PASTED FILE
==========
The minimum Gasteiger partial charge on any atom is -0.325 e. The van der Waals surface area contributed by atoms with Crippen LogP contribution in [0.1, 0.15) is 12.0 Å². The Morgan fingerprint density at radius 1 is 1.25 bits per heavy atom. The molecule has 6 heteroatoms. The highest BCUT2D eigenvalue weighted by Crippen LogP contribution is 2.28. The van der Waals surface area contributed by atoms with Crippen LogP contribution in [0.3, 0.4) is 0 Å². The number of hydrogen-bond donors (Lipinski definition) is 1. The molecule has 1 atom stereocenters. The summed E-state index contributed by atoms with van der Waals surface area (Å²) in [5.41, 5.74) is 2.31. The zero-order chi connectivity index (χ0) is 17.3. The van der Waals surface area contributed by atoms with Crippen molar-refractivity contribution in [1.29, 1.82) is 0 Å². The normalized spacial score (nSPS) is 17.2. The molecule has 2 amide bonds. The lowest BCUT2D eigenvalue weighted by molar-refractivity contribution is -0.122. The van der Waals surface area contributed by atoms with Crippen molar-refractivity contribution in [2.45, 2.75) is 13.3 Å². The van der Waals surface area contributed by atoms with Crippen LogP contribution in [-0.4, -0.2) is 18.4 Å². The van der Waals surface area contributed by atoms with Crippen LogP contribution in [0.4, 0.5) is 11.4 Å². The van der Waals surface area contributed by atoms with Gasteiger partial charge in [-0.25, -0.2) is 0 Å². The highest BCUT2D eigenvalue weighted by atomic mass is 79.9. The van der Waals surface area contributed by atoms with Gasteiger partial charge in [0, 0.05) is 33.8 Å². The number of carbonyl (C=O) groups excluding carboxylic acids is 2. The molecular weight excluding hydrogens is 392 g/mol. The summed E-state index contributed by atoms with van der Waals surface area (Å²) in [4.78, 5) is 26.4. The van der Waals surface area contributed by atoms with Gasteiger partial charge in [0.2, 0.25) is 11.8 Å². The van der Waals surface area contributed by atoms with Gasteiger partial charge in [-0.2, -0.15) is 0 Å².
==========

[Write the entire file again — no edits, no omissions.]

The minimum Gasteiger partial charge on any atom is -0.325 e. The van der Waals surface area contributed by atoms with Crippen LogP contribution in [0.1, 0.15) is 12.0 Å². The Morgan fingerprint density at radius 1 is 1.25 bits per heavy atom. The molecule has 6 heteroatoms. The highest BCUT2D eigenvalue weighted by Crippen LogP contribution is 2.28. The van der Waals surface area contributed by atoms with Crippen LogP contribution in [0.3, 0.4) is 0 Å². The number of hydrogen-bond donors (Lipinski definition) is 1. The molecule has 1 atom stereocenters. The summed E-state index contributed by atoms with van der Waals surface area (Å²) in [5.41, 5.74) is 2.31. The zero-order chi connectivity index (χ0) is 17.3. The van der Waals surface area contributed by atoms with Crippen molar-refractivity contribution in [1.29, 1.82) is 0 Å². The normalized spacial score (nSPS) is 17.2. The molecule has 2 amide bonds. The lowest BCUT2D eigenvalue weighted by molar-refractivity contribution is -0.122. The van der Waals surface area contributed by atoms with Crippen molar-refractivity contribution in [2.45, 2.75) is 13.3 Å². The van der Waals surface area contributed by atoms with Crippen LogP contribution in [-0.4, -0.2) is 18.4 Å². The van der Waals surface area contributed by atoms with Crippen LogP contribution in [0.4, 0.5) is 11.4 Å². The van der Waals surface area contributed by atoms with Gasteiger partial charge in [-0.25, -0.2) is 0 Å². The highest BCUT2D eigenvalue weighted by atomic mass is 79.9. The van der Waals surface area contributed by atoms with Gasteiger partial charge in [0, 0.05) is 33.8 Å². The number of carbonyl (C=O) groups excluding carboxylic acids is 2. The molecular weight excluding hydrogens is 392 g/mol. The summed E-state index contributed by atoms with van der Waals surface area (Å²) in [4.78, 5) is 26.4. The van der Waals surface area contributed by atoms with Gasteiger partial charge in [0.2, 0.25) is 11.8 Å². The van der Waals surface area contributed by atoms with Gasteiger partial charge in [-0.2, -0.15) is 0 Å².